Using data to make wise decisions about students who are struggling is one of the most important tasks in schools. In this series, Clare Landrigan and Tammy Mulligan take you through the process of linking data to instruction plans in intervention programs.
Carol Wilcox prepares her struggling intermediate readers for state exams, and finally experiences a breakthrough in linking vocabulary learning to authentic reading.
Misunderstandings abound when working with struggling readers and writers. Jennifer Jones connects an experience in her personal life to one student she is supporting and gains new insight.
Clare Landrigan finds she is struggling as a writer and runner. Getting out of both ruts helps her develop three simple principles for working with students in slumps.
How much is too much support while conferring? Terry Thompson explores the language of scaffolding and rescuing.
Ruth Shagoury and Melanie Quinn asked their colleagues to share the “most beautiful thing” about the puzzling student each of them is looking at closely in their study group. This is a great activity you’re looking for a quick and easy icebreaker to spark some positive energy in your next study group or staff meeting, and remind everyone of the joys of our profession.
This is a terrific article for a team considering struggling learners to read together and discuss. Franki Sibberson asks some critical questions, including how many transitions and different adults some children work with each day in the name of getting all the support they need.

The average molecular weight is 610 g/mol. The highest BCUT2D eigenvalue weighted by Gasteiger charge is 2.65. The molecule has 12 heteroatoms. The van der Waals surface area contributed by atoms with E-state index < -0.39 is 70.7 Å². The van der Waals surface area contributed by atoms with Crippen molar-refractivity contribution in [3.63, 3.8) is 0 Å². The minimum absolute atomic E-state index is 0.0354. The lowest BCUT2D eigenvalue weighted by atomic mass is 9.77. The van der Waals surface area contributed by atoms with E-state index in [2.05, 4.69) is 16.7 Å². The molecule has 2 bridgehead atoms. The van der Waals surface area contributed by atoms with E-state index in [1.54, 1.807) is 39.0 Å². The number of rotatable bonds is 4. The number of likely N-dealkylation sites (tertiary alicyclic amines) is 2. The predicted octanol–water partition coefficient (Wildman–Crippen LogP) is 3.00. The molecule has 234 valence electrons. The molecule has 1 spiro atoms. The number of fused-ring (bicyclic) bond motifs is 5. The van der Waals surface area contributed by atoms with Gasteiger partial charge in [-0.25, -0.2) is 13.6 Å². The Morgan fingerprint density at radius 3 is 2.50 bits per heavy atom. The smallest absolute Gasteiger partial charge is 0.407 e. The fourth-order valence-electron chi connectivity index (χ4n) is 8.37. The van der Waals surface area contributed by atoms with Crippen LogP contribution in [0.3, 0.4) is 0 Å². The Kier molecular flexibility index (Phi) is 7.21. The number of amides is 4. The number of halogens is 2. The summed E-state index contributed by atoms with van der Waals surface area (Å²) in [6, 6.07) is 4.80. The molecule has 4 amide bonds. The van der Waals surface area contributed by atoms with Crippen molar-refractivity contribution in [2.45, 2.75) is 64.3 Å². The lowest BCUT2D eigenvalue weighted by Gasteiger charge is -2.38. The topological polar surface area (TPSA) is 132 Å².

Franki Sibberson tries to imagine what school and classroom libraries look like to struggling readers who are gazing at scores of books beyond their reading levels.
When a student is struggling, language barriers can make it even harder for teachers to connect. Andrea Smith finds webbing during conferring is an excellent strategy for assisting a young English language learner in her writer's workshop.
No matter how many education methods courses and professional development workshops you take, if you’re a parent, your children will always teach you the most about how students learn. Tammy Mulligan shares three practical strategies for reaching struggling readers that she learned from experiences with her son.
Clare Landrigan and Tammy Mulligan present some teacher question and reflection prompts for helping struggling readers understand why and how reading is a meaning-making process.
Franki Sibberson finishes 29th out of 30 participants in her fitness bootcamp mile run. In the process, she learns many lessons about herself and the needs of struggling learners in her classroom.
Andrea Smith shares observation strategies used within a teaching team. The article includes templates developed by the group.
Franki Sibberson writes about the challenges of holding true to our beliefs in working with struggling readers, and shares the questions she asks herself as a way of self-monitoring her teaching with strugglers.
How can we help students who are stuck when it comes time to write? Franki Sibberson shares a couple new strategies, including a book basket of texts selected by students themselves as useful for sparking writing topics in this photo essay.